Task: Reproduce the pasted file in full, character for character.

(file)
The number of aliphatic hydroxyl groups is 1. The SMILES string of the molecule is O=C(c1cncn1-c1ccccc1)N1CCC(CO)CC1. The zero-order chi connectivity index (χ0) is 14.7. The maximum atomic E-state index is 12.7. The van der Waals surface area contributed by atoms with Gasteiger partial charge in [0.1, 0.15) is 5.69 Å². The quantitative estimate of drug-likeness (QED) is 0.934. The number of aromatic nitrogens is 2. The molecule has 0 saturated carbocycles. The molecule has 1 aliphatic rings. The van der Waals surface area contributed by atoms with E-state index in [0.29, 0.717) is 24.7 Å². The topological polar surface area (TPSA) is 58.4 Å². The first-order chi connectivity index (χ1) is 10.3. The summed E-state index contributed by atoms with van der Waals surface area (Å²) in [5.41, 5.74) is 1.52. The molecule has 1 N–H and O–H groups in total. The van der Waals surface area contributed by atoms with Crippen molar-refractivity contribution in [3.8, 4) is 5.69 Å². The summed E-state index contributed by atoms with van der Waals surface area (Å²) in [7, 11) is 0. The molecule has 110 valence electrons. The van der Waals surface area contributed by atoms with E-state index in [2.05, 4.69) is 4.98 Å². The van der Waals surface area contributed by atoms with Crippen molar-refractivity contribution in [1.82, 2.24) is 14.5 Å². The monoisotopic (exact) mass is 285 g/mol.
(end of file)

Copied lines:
The number of aliphatic hydroxyl groups is 1. The SMILES string of the molecule is O=C(c1cncn1-c1ccccc1)N1CCC(CO)CC1. The zero-order chi connectivity index (χ0) is 14.7. The maximum atomic E-state index is 12.7. The van der Waals surface area contributed by atoms with Gasteiger partial charge in [0.1, 0.15) is 5.69 Å². The quantitative estimate of drug-likeness (QED) is 0.934. The number of aromatic nitrogens is 2. The molecule has 0 saturated carbocycles. The molecule has 1 aliphatic rings. The van der Waals surface area contributed by atoms with E-state index in [0.29, 0.717) is 24.7 Å². The topological polar surface area (TPSA) is 58.4 Å². The first-order chi connectivity index (χ1) is 10.3. The summed E-state index contributed by atoms with van der Waals surface area (Å²) in [5.41, 5.74) is 1.52. The molecule has 1 N–H and O–H groups in total. The van der Waals surface area contributed by atoms with Crippen molar-refractivity contribution in [3.8, 4) is 5.69 Å². The summed E-state index contributed by atoms with van der Waals surface area (Å²) in [7, 11) is 0. The molecule has 110 valence electrons. The van der Waals surface area contributed by atoms with E-state index in [2.05, 4.69) is 4.98 Å². The van der Waals surface area contributed by atoms with Crippen molar-refractivity contribution in [1.82, 2.24) is 14.5 Å². The monoisotopic (exact) mass is 285 g/mol.